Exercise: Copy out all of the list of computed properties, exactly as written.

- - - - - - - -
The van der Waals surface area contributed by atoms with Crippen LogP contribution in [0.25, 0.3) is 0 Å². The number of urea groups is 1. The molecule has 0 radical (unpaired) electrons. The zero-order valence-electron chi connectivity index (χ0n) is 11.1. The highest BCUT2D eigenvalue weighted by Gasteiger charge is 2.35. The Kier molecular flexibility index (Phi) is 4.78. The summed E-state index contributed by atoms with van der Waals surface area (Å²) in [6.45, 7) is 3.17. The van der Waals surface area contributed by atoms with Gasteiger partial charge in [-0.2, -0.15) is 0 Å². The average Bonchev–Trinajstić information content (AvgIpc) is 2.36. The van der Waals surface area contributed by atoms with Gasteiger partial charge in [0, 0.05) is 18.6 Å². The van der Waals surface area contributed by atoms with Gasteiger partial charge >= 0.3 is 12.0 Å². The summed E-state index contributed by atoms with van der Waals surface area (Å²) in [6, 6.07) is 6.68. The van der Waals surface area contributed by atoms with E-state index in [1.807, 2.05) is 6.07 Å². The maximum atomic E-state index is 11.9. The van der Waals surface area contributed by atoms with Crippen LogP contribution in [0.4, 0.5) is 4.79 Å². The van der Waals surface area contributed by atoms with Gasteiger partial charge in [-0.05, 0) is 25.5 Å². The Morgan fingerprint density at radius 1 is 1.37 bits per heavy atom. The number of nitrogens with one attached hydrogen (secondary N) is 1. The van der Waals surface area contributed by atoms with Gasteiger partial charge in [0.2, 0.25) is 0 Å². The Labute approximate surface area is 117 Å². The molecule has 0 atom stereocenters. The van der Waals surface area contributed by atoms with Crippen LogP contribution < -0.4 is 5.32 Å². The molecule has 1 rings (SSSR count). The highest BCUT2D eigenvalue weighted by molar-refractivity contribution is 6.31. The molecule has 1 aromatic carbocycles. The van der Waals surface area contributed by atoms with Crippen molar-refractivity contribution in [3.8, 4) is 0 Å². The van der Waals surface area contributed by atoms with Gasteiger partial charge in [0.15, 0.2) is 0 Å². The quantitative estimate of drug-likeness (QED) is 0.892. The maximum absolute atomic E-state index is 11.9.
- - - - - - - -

The van der Waals surface area contributed by atoms with Crippen LogP contribution in [0.25, 0.3) is 0 Å². The number of urea groups is 1. The molecule has 0 radical (unpaired) electrons. The zero-order valence-electron chi connectivity index (χ0n) is 11.1. The highest BCUT2D eigenvalue weighted by Gasteiger charge is 2.35. The Kier molecular flexibility index (Phi) is 4.78. The summed E-state index contributed by atoms with van der Waals surface area (Å²) in [6.45, 7) is 3.17. The van der Waals surface area contributed by atoms with Gasteiger partial charge in [-0.2, -0.15) is 0 Å². The average Bonchev–Trinajstić information content (AvgIpc) is 2.36. The van der Waals surface area contributed by atoms with Gasteiger partial charge in [0, 0.05) is 18.6 Å². The van der Waals surface area contributed by atoms with Gasteiger partial charge >= 0.3 is 12.0 Å². The summed E-state index contributed by atoms with van der Waals surface area (Å²) in [6, 6.07) is 6.68. The van der Waals surface area contributed by atoms with E-state index in [1.807, 2.05) is 6.07 Å². The maximum atomic E-state index is 11.9. The van der Waals surface area contributed by atoms with Crippen LogP contribution in [0.4, 0.5) is 4.79 Å². The van der Waals surface area contributed by atoms with Gasteiger partial charge in [-0.05, 0) is 25.5 Å². The Morgan fingerprint density at radius 1 is 1.37 bits per heavy atom. The number of nitrogens with one attached hydrogen (secondary N) is 1. The van der Waals surface area contributed by atoms with Gasteiger partial charge in [0.2, 0.25) is 0 Å². The Labute approximate surface area is 117 Å². The molecule has 0 atom stereocenters. The van der Waals surface area contributed by atoms with Crippen LogP contribution < -0.4 is 5.32 Å². The molecule has 1 rings (SSSR count). The highest BCUT2D eigenvalue weighted by molar-refractivity contribution is 6.31. The molecule has 1 aromatic carbocycles. The van der Waals surface area contributed by atoms with Crippen molar-refractivity contribution in [3.8, 4) is 0 Å². The van der Waals surface area contributed by atoms with Gasteiger partial charge in [0.15, 0.2) is 0 Å². The quantitative estimate of drug-likeness (QED) is 0.892. The maximum absolute atomic E-state index is 11.9.